June 5th a year ago my Brandon was no longer with us, but his beautiful shell of a body was and a several-hour “viewing” was set for that evening. How do I explain the unreality of such a situation? It defies maternal contemplation. I vacillated between a state of zombie-like detachment to one of hyperawareness.
A week or more before, when I was struggling with the doctor’s one-to-six months pronouncement while observing Brandon’s obviously deteriorating health, the Jesuit priest/friend – the one who’d come to the hospital and anointed him - asked if I’d like to talk about it. On that May day, with no thought that Brandon had less than several months, we set an appointment time for the morning of June 5, 2012. At the hospital he asked if I still wanted to stop by on the 5th. I decided to go ahead, although I wasn’t sure if I’d be able to get any words to come out.
The morning of the 5th was one of hyperawareness; colors seemed brighter, sounds more distinct and fragrances more intense. My mouth felt dry constantly. My skin literally felt as if it was crawling. I was shaking. I needed to do something physical, so I hopped on my bike and pedaled across the Ohio River to St. Xavier Church in downtown Cincinnati. Several times I heard Brandon’s voice cautioning me to pay attention as I cycled, as hyperaware is not the same as hyper-alert!
Father Eric and I talked of many things, Brandon’s death and funeral among them, but it was a question he asked that stayed with me. “What do you dread the most about tonight (the viewing) and tomorrow (the funeral Mass)?” So many things came to mind, but the one I dreaded most was easy-peasy.
“I most dread the hugs, the touching,” I said. “I feel like I’m crawling out of my skin. I understand why people will want to hug me, but I dread it. The thought of it creeps me out.”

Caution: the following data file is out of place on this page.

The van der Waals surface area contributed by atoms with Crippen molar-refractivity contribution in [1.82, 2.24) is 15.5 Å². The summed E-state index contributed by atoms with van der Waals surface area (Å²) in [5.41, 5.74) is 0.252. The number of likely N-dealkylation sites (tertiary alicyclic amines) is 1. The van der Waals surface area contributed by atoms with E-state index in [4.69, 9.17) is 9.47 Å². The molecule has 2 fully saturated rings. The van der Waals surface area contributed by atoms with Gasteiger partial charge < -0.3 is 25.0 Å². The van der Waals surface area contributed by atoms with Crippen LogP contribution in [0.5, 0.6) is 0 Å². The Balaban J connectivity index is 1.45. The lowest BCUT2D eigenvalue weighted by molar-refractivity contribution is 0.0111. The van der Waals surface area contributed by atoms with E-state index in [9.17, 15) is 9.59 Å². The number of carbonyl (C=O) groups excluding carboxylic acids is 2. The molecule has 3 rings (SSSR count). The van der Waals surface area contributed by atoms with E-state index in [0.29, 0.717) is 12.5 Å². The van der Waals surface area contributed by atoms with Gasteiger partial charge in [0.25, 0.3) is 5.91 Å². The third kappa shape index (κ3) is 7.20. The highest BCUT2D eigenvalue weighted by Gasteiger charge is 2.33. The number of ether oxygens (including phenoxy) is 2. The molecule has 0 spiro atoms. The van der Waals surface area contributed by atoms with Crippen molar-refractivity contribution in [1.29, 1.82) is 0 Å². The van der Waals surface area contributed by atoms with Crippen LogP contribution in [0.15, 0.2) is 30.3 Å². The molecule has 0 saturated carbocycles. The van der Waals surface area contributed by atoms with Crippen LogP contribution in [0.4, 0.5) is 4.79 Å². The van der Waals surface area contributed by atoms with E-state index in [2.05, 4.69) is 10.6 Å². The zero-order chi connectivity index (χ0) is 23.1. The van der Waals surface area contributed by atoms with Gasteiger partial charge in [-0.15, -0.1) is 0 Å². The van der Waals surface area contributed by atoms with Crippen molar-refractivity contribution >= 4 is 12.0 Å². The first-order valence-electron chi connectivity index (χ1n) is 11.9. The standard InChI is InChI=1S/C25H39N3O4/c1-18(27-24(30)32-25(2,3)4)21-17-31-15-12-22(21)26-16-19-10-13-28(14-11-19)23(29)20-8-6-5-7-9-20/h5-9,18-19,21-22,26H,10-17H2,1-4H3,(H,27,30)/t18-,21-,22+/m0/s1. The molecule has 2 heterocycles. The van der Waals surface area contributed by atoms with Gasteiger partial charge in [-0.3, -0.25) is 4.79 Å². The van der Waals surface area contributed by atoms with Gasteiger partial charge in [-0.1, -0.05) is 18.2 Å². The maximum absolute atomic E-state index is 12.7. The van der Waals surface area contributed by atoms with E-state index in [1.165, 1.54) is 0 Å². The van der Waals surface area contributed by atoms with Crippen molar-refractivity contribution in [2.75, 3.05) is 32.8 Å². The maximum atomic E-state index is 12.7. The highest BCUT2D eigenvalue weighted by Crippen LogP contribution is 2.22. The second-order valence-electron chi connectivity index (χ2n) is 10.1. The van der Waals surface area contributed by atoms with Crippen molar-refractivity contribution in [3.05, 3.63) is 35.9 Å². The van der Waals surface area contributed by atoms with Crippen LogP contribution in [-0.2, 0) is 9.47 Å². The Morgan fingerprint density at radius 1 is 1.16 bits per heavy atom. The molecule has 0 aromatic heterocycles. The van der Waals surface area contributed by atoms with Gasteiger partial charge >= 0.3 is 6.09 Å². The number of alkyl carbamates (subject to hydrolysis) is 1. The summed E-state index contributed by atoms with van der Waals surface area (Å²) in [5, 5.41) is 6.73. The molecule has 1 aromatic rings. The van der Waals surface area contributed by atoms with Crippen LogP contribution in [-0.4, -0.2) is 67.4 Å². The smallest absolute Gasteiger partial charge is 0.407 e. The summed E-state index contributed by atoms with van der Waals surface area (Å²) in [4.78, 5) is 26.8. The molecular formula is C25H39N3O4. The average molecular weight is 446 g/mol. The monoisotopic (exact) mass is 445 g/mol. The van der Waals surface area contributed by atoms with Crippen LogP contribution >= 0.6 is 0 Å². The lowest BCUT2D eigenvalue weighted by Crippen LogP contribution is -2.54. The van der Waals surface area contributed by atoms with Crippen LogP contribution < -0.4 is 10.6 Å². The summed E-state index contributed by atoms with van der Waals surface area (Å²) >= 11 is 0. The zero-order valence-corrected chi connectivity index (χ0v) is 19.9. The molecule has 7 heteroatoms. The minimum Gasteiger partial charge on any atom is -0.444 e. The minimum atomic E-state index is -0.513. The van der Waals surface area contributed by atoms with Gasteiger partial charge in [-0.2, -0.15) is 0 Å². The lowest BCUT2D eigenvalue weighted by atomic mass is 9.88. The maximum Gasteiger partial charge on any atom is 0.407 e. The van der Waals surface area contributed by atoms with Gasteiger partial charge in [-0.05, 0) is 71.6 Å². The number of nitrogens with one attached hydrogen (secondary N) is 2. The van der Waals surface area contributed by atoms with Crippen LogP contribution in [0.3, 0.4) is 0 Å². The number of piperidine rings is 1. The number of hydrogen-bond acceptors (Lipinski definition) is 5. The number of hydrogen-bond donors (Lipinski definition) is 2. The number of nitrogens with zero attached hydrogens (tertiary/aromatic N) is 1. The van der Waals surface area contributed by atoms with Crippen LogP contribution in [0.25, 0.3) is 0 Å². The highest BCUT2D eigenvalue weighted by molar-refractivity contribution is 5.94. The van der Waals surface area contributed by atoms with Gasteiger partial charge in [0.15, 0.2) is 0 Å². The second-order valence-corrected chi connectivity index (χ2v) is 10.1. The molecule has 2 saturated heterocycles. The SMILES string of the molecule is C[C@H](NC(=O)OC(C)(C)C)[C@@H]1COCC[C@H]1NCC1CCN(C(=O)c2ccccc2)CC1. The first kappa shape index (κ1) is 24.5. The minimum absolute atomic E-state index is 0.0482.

“That’s okay. Let people know you don’t want them to touch you,” Father Eric said.
I laughed. “How do I do that?” I asked. “I know they’ll want to hug me. I understand their need to do so. How can I say no?”
“Their need is not your problem. It’s okay to say no to touching, to hugs,” Father Eric replied. “Ask your family to handle it. They can let everyone know that you don’t want to be hugged.”
We arrived at the funeral home for the viewing about an hour before the posted hours of 4 to 8 p.m. A closed casket was planned due to how thin Brandon had become over the last weeks. However, the funeral director had worked such magic, and Brandon looked so Brandon – right down to his lips curved in his inimitable half-smile, it was decided to keep the casket open during the viewing. Christina and her family sat to one side of the casket and I sat to the other.
I never moved, except for a few restroom breaks. From my vantage point I could look at the beautiful shell of my baby, which I would never see again after the next day.
On and off my husband or one of my adult children would come to sit with me for a while during that surreal evening. Then they’d go off again to greet one or more of the approximately 850 persons who came to pay their respects. My sisters made sure I always had a bottle of water and a small cup of chardonnay on a table next to my stool. Because of the crowd the viewing lasted well past 8 p.m., and I’m told at times during that evening the line wound through the funeral home and down the block. A few of Brandon’s friends and a couple of my siblings established an impromptu tail-gating “party” in a nearby parking lot, and many viewers stopped by to “party on” and toast Brandon. He’d definitely have approved!
Although I couldn’t say exactly where my husband, other children and their spouses were for much of the evening, I knew they were following Father Eric’s suggestion. Almost every one of the 850 persons who greeted me that evening said, “Your daughter/your son/Joe (my husband) told me I’m not to hug you tonight.” Only a few acted as if they intended to ignore my family’s directive. Perhaps some hadn’t heard or they had forgotten, but I simply put up a hand to stop them and explained.
It is difficult to express how freeing it was and how much I appreciated Father Eric’s “permission” to avoid what I most dreaded for that most awful evening. What a gift! Usually I’m rather good at saying “no” for myself, but I was (and in many ways still am) drifting in a fog on an uncharted sea and my body was in adrenaline overload.
I won’t forget his question, and I hope I remember to ask the next person who needs it, “What do you dread the most?”